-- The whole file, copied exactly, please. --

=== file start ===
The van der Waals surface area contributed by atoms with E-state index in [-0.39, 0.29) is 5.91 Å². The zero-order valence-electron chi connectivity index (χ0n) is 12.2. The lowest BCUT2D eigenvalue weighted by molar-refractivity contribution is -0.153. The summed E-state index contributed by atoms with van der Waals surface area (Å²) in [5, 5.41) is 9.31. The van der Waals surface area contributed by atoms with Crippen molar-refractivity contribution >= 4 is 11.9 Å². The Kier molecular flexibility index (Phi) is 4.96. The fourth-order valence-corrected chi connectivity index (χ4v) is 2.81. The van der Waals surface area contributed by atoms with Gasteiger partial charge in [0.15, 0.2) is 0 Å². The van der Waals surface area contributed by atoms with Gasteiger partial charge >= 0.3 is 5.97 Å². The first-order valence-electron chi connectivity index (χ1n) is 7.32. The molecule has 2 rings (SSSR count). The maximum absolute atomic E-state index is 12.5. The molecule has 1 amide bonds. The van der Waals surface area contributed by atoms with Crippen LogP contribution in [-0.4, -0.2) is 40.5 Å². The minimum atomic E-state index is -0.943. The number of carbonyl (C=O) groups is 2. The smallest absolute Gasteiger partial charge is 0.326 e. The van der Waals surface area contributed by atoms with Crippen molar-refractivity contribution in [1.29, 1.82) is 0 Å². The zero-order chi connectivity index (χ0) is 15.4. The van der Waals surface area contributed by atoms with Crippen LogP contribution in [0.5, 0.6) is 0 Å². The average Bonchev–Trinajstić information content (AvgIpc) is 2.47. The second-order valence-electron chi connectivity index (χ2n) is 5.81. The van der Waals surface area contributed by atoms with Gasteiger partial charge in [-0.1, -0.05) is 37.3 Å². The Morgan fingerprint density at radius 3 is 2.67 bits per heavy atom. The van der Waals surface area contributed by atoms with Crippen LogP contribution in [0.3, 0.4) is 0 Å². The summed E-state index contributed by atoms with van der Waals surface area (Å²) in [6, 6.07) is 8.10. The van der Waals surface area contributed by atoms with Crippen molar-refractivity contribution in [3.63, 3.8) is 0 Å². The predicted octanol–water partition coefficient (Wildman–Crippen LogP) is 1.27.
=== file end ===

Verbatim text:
The van der Waals surface area contributed by atoms with E-state index in [-0.39, 0.29) is 5.91 Å². The zero-order valence-electron chi connectivity index (χ0n) is 12.2. The lowest BCUT2D eigenvalue weighted by molar-refractivity contribution is -0.153. The summed E-state index contributed by atoms with van der Waals surface area (Å²) in [5, 5.41) is 9.31. The van der Waals surface area contributed by atoms with Crippen molar-refractivity contribution >= 4 is 11.9 Å². The Kier molecular flexibility index (Phi) is 4.96. The fourth-order valence-corrected chi connectivity index (χ4v) is 2.81. The van der Waals surface area contributed by atoms with Gasteiger partial charge in [0.15, 0.2) is 0 Å². The van der Waals surface area contributed by atoms with Gasteiger partial charge >= 0.3 is 5.97 Å². The first-order valence-electron chi connectivity index (χ1n) is 7.32. The molecule has 2 rings (SSSR count). The maximum absolute atomic E-state index is 12.5. The molecule has 1 amide bonds. The van der Waals surface area contributed by atoms with Crippen LogP contribution in [-0.4, -0.2) is 40.5 Å². The minimum atomic E-state index is -0.943. The number of carbonyl (C=O) groups is 2. The smallest absolute Gasteiger partial charge is 0.326 e. The van der Waals surface area contributed by atoms with Crippen molar-refractivity contribution in [1.29, 1.82) is 0 Å². The zero-order chi connectivity index (χ0) is 15.4. The van der Waals surface area contributed by atoms with Crippen LogP contribution in [0.5, 0.6) is 0 Å². The average Bonchev–Trinajstić information content (AvgIpc) is 2.47. The second-order valence-electron chi connectivity index (χ2n) is 5.81. The van der Waals surface area contributed by atoms with Gasteiger partial charge in [-0.1, -0.05) is 37.3 Å². The Morgan fingerprint density at radius 3 is 2.67 bits per heavy atom. The van der Waals surface area contributed by atoms with Crippen LogP contribution in [0.3, 0.4) is 0 Å². The summed E-state index contributed by atoms with van der Waals surface area (Å²) in [6, 6.07) is 8.10. The van der Waals surface area contributed by atoms with Crippen molar-refractivity contribution in [3.63, 3.8) is 0 Å². The predicted octanol–water partition coefficient (Wildman–Crippen LogP) is 1.27.